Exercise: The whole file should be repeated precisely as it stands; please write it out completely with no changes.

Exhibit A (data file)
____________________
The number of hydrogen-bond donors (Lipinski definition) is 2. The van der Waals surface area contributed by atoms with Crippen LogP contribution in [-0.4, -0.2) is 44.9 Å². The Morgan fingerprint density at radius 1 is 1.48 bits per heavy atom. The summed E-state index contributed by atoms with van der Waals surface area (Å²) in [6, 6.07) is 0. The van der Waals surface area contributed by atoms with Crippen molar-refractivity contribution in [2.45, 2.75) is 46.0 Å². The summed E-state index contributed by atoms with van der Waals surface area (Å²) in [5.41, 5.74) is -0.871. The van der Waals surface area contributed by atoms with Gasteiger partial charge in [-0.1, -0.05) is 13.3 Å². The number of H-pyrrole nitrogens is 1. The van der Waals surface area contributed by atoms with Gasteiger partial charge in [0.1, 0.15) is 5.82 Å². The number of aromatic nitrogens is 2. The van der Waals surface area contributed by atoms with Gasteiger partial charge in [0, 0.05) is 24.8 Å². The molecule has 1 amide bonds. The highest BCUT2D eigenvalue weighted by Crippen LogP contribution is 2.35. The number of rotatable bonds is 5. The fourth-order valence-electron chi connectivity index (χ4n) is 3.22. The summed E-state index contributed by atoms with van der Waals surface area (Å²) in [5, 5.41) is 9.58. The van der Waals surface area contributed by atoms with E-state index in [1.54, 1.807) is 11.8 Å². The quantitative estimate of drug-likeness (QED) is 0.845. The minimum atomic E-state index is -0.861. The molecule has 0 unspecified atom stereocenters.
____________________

The number of hydrogen-bond donors (Lipinski definition) is 2. The van der Waals surface area contributed by atoms with Crippen LogP contribution in [-0.4, -0.2) is 44.9 Å². The Morgan fingerprint density at radius 1 is 1.48 bits per heavy atom. The summed E-state index contributed by atoms with van der Waals surface area (Å²) in [6, 6.07) is 0. The van der Waals surface area contributed by atoms with Crippen molar-refractivity contribution in [2.45, 2.75) is 46.0 Å². The summed E-state index contributed by atoms with van der Waals surface area (Å²) in [5.41, 5.74) is -0.871. The van der Waals surface area contributed by atoms with Gasteiger partial charge in [-0.1, -0.05) is 13.3 Å². The number of H-pyrrole nitrogens is 1. The van der Waals surface area contributed by atoms with Gasteiger partial charge in [0.1, 0.15) is 5.82 Å². The number of aromatic nitrogens is 2. The van der Waals surface area contributed by atoms with Gasteiger partial charge in [0, 0.05) is 24.8 Å². The molecule has 1 amide bonds. The highest BCUT2D eigenvalue weighted by Crippen LogP contribution is 2.35. The number of rotatable bonds is 5. The fourth-order valence-electron chi connectivity index (χ4n) is 3.22. The summed E-state index contributed by atoms with van der Waals surface area (Å²) in [5, 5.41) is 9.58. The van der Waals surface area contributed by atoms with E-state index in [1.54, 1.807) is 11.8 Å². The quantitative estimate of drug-likeness (QED) is 0.845. The minimum atomic E-state index is -0.861. The molecule has 0 unspecified atom stereocenters.